Difference between revisions of "Salaryman"
(Created page with "This is the new economy, where you pay people for the opportunity to hand over a cool idea or product that they can copyright/license/own. You might get a cool t-shirt or win...")
Revision as of 19:45, 8 February 2014
This is the new economy, where you pay people for the opportunity to hand over a cool idea or product that they can copyright/license/own. You might get a cool t-shirt or win a prize, in exchange, though. It's the final stage of capitalism, where minimum wage is abolished so that workers must pay to work (negative wages). Let's call it the "volunteer serfdom" economy, because paying for labor was getting in the way of extra profits.
The end game is to destroy the serf class entirely, probably replaced with robots. Without having to feed or take care of anyone but themselves, the ruling class puts itself on a path to fight the others that made it to the top of the pyramid for supremacy. You can't destroy 7 billion people overnight, so this process takes some time.
Eventually, the final human remains, using all the robots and technology they used to get to the top, to render themselves immortal, either as a prolonged life of biological matter, or as a ghost in the machine. The entity tasks itself with slowly expanding out of our corner of the universe, in search of novelty.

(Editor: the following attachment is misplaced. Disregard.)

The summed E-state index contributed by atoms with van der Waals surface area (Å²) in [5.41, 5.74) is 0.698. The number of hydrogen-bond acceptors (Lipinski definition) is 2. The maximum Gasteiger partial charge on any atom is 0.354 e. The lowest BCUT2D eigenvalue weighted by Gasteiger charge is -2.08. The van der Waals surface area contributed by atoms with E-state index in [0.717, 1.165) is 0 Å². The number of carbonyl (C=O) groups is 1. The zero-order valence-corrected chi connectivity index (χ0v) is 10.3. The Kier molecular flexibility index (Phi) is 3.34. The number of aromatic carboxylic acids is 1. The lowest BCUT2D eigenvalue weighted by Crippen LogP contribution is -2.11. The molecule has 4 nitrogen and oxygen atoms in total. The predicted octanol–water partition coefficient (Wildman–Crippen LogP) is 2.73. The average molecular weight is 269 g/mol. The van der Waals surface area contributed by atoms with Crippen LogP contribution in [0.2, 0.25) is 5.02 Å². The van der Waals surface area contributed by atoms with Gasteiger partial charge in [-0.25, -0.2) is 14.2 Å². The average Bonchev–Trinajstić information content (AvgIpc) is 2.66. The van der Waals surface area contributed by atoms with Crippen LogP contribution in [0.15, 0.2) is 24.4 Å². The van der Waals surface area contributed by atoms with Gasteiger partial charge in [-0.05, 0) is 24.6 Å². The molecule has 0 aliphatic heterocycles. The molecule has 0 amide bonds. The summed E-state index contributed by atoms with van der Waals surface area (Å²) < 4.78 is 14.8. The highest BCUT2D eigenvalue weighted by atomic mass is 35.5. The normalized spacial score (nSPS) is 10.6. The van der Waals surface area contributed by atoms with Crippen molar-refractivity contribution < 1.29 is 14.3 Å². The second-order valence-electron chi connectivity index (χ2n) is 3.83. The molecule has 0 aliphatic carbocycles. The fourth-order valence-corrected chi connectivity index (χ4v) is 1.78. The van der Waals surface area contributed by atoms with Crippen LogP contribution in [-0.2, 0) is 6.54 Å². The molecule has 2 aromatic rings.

Of course, the only befitting amusement to pass the time, available to an immortal, final human engaged in such a journey limited by the speed of light is to run ancestor simulations. To live through all possible previous human lives and existences. At the end of all possible simulations, no more novelty is left.
With the universe explored, and all possible energy harnessed, there's really only three endings: either a slow death in tandem with the universe that imprisons it, or the entity solves the puzzle of how to punch through into other universes, or it creates a new universe. Death, Life, or Rebirth.
Salaryman is a celebration of the escape from corporate serfdom, and rebirth in the form of a free hacker. Every Groundhog Dat, an effigy of a businessman in suit and tie is doused in fuel and set on fire. As the Salaryman burns, so do the bridges leading back to a dull, meaningless, and empty life as a corporate serf. In its place, Salaryman begs the observer to become the observed, and from the ashes, to rise as a free person. The hacker recognizes no master. The hacker lives as a human is meant to live; a creator and user of tools, not itself a subjugated implement for another's whims.